Another key to the enjoyment of the game is within customisation. At first it may seem that the only way to build upon your Portia life is by enhancing your workshop and making it more efficient. But in reality, just about everything can be tweaked to your liking. Furnishing your house has a purpose beyond simply building a habitat. Each furniture item built or bought adds to your base stats, making you more proficient in crafting or combat. Building relationships with the townsfolk yield benefits such as regular materials being gathered for you to ease the busywork or enable companionship when tending to livestock or battling through dungeons. It’s the best element of the game for me as tinkering with every minute detail allowed me to pick up on the shortfalls, I had with other aspects of the game that I didn’t necessarily enjoy such as constant resource gathering and let me focus on elements I did like, such as combat and exploration. This was quite refreshing as all too often with games like these, they give you the illusion of freedom to choose, but take that away from you when they push an errand in your face that just completely takes over. For me, this elevates Portia over most sim games i have tried.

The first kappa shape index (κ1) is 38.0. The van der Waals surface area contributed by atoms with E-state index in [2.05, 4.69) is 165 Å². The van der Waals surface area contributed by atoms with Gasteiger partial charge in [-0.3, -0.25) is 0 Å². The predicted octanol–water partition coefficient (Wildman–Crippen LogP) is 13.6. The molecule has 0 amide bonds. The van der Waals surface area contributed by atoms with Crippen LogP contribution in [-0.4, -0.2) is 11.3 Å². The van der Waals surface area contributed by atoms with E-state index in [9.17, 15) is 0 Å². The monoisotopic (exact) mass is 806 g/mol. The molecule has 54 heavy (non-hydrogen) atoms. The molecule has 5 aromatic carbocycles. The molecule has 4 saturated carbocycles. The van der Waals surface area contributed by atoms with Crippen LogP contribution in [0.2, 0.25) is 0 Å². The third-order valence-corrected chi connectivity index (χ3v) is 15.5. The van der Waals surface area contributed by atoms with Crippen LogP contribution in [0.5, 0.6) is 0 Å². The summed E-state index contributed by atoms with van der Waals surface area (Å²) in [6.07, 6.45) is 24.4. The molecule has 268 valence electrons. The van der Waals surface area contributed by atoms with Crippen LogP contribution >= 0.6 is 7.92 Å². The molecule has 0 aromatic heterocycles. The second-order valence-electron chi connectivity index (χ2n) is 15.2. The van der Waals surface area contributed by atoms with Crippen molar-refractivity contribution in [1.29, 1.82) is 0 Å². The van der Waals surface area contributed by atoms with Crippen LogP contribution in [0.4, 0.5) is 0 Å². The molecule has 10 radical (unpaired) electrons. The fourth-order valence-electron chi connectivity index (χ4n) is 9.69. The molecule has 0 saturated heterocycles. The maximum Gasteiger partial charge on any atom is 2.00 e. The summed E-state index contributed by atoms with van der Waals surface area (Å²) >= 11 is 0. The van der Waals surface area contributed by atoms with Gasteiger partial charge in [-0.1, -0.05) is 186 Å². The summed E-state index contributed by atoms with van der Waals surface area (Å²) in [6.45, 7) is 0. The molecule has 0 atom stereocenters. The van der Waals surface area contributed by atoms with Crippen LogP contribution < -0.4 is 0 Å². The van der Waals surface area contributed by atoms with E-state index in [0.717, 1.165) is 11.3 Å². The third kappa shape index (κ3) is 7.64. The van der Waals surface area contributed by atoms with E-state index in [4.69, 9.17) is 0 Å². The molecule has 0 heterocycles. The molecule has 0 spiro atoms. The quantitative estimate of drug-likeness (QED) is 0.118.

There is no single gameplay element that could stand alone as a high tier example in its own right. The game takes a jack of all trades approach, mixing many elements as opposed to relying on one and letting the rest of the game suffer. It comes together beautifully and creates a solid, relaxing adventure. The only things truly letting down the experience were some nuances, such stiff movement and the repetitive music that exhibited occasional bugs where it would forget which song was supposed to play at a certain time. However, considering how much else is going on in My Time At Portia and the small team at Pathea, this is still one hell of an achievement from a small team and there are lots to like about what remains.
+ There are a ton of options and none of them seem to be the ‘wrong’ choice
+ Incredibly relaxing
+ Socialising with the townsfolk doesn’t feel forced and each person you meet has a personality
- Repetitive music that can sometimes bug out
- Slow paced, especially during the early stages